I am a UK-based wellbeing practitioner (Natural Resources: Wellbeing & PPP) and academic psychologist. My professional interests include:
An emerging field, ecopsychology studies our psychological connections to the natural environment, applying ecological principles to psychology and psychotherapy. It also has a specific aim of defining environmentally-based standards for mental health.
Effects of weak, low-frequency magnetic fields on human behaviour
PhD Psychology Thesis: "A biophysical approach to psi effects and experience" (University of Edinburgh, 1997)
ABSTRACT: Psi, the unknown factor(s) in instances of apparently anomalous interaction between an organism and its environment, has long defied attempts to be usefully incorporated in a theoretical framework. By considering the different levels - physical, physiological and psychological - at which psi phenomena may be viewed as having an effect, a system theoretic approach is taken to model the way in which two systems may interact. The physical level is first considered, making the assumption that there exists an energetic psi signal. Inferring the required properties of such a signal from the types of system successfully used in psi experiments, it is proposed that the signal may be seen as acting to modify fluctuations in the electromagnetic zero-point field, its precise characteristics being determined by the activity of the electrodynamic system which generated it. A typical target system is simulated, and the presence of a perturbation - the psi signal - is shown to parallel the type of effect seen in empirical data. An experiment looking for possible distance attenuation effects using a system predicted to be sensitive to the proposed signal type is detailed. Expanding on this basic concept, a more detailed study is made of different systems and the possible types of emissive activity they may undergo. The same systems are then considered for their receptive properties. It appears that the systems most capable of detecting a psi signal are biological cells, with the site of primary interaction being the cell membranes, the semiconductor properties of which are compared to non-biological systems. Two experiments are reported, one looking at human and the other at non-biological sensitivity to electromagnetic fields, these being considered to be detected in an analogous manner to a psi signal. Similarities in the electromagnetically modified activity of the different systems were found. Next the psychophysiological factors which would better enable a human to make use of psi signals are considered, with another experiment demonstrating the use of subconscious response techniques. Finally, the possible mental experience of a human using psi is considered, comparing the premises of this thesis to laboratory and anecdotal reports. A final experiment which made use of a proposed psi enhancement technique, utilising a learned correlatory response between internal state and external feedback, is described. Based on the ideas presented, potential sources of interference are discussed, along with suggestions as to how to minimise such noise. Overall, the findings of the experiments offer support to the idea that psi interacts with organisms on a cellular level, with the psi experience being determined in part by the psi sensitive person's subjective interpretation of their perturbed physiological activity. Although at an early stage, this approach appears to offer a useful conceptual approach for psi research.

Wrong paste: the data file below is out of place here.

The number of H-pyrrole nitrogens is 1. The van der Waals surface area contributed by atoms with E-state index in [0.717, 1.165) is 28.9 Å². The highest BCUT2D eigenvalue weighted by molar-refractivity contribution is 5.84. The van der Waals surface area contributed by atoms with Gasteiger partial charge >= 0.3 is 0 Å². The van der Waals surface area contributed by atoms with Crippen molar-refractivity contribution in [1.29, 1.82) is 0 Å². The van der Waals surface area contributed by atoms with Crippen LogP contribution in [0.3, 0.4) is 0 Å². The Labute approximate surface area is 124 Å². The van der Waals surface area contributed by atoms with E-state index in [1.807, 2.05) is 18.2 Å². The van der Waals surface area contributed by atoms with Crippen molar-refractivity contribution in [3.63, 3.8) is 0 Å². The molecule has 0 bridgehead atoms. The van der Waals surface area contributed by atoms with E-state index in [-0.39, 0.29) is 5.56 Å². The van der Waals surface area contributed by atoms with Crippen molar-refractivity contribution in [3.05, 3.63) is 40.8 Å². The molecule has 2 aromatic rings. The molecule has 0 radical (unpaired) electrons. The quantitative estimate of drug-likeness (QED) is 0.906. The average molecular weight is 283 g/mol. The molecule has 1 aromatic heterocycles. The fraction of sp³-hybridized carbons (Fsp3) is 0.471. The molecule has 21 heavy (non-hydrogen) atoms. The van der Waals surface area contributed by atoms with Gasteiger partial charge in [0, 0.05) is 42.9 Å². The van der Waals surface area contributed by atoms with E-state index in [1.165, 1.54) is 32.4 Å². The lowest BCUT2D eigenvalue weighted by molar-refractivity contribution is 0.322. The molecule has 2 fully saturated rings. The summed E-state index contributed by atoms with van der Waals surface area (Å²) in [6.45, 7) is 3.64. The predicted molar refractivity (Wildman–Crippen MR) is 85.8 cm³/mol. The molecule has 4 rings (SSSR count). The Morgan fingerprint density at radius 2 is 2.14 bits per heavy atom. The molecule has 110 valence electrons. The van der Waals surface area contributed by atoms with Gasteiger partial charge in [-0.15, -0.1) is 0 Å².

BSc Astronomy thesis: "Computer modelling of the Solar corona-chromosphere transition region" (UCL, 1992)
ABSTRACT: The solar transition region, defined as the region between T=2.5x104K, represents a discontinuity in the temperature-desnity profile of the chromosphere-corona. Models of this region which assume energy loss purely by radiative processes have been unsuccessful in reproducing observational features, most notably the small distance over which the temperature rises and the emission measures. This study attempts to show the importance of flux processes introduced by large scale mass motions. The source of such motions is discussed and a comparison of the relative importance of energy loss by conduction and by radiation is made.
Last updated: 21st September 2018